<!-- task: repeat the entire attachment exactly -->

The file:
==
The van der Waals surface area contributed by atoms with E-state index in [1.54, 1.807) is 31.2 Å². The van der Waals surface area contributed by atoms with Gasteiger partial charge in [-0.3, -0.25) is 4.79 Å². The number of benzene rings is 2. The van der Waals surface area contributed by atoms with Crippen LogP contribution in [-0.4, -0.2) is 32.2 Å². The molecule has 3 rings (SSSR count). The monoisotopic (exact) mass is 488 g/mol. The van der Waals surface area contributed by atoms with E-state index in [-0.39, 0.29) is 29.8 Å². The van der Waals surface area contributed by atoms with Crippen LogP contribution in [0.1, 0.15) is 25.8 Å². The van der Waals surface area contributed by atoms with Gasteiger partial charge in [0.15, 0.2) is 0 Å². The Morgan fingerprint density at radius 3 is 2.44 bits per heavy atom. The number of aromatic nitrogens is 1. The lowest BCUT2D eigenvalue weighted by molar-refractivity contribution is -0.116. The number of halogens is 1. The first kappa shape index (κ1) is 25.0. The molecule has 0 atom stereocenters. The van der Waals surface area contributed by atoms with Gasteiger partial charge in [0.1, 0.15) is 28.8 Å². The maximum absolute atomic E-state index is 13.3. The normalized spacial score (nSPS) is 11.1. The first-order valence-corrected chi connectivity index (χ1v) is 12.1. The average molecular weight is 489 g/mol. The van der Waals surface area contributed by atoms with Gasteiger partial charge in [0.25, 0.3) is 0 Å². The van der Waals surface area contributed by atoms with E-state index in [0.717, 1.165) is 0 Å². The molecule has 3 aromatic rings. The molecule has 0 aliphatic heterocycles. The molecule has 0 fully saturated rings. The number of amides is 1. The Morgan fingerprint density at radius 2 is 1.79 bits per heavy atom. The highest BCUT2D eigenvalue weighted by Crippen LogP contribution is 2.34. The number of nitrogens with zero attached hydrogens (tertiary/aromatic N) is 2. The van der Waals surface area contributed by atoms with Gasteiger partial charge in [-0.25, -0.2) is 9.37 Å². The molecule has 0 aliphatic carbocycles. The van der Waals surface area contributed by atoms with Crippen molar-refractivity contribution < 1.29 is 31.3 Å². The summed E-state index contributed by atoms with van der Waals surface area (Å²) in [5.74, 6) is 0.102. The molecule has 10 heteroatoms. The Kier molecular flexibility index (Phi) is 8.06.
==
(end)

The van der Waals surface area contributed by atoms with E-state index in [1.54, 1.807) is 31.2 Å². The van der Waals surface area contributed by atoms with Gasteiger partial charge in [-0.3, -0.25) is 4.79 Å². The number of benzene rings is 2. The van der Waals surface area contributed by atoms with Crippen LogP contribution in [-0.4, -0.2) is 32.2 Å². The molecule has 3 rings (SSSR count). The monoisotopic (exact) mass is 488 g/mol. The van der Waals surface area contributed by atoms with E-state index in [-0.39, 0.29) is 29.8 Å². The van der Waals surface area contributed by atoms with Crippen LogP contribution in [0.1, 0.15) is 25.8 Å². The van der Waals surface area contributed by atoms with Gasteiger partial charge in [0.15, 0.2) is 0 Å². The Morgan fingerprint density at radius 3 is 2.44 bits per heavy atom. The number of aromatic nitrogens is 1. The lowest BCUT2D eigenvalue weighted by molar-refractivity contribution is -0.116. The number of halogens is 1. The first kappa shape index (κ1) is 25.0. The molecule has 0 atom stereocenters. The van der Waals surface area contributed by atoms with Gasteiger partial charge in [0.1, 0.15) is 28.8 Å². The maximum absolute atomic E-state index is 13.3. The normalized spacial score (nSPS) is 11.1. The first-order valence-corrected chi connectivity index (χ1v) is 12.1. The average molecular weight is 489 g/mol. The van der Waals surface area contributed by atoms with Gasteiger partial charge in [0.25, 0.3) is 0 Å². The van der Waals surface area contributed by atoms with E-state index in [0.717, 1.165) is 0 Å². The molecule has 3 aromatic rings. The molecule has 0 aliphatic heterocycles. The molecule has 0 fully saturated rings. The number of amides is 1. The Morgan fingerprint density at radius 2 is 1.79 bits per heavy atom. The highest BCUT2D eigenvalue weighted by Crippen LogP contribution is 2.34. The number of nitrogens with zero attached hydrogens (tertiary/aromatic N) is 2. The van der Waals surface area contributed by atoms with Gasteiger partial charge in [-0.25, -0.2) is 9.37 Å². The molecule has 0 aliphatic carbocycles. The van der Waals surface area contributed by atoms with Crippen molar-refractivity contribution < 1.29 is 31.3 Å². The summed E-state index contributed by atoms with van der Waals surface area (Å²) in [5.74, 6) is 0.102. The molecule has 10 heteroatoms. The Kier molecular flexibility index (Phi) is 8.06.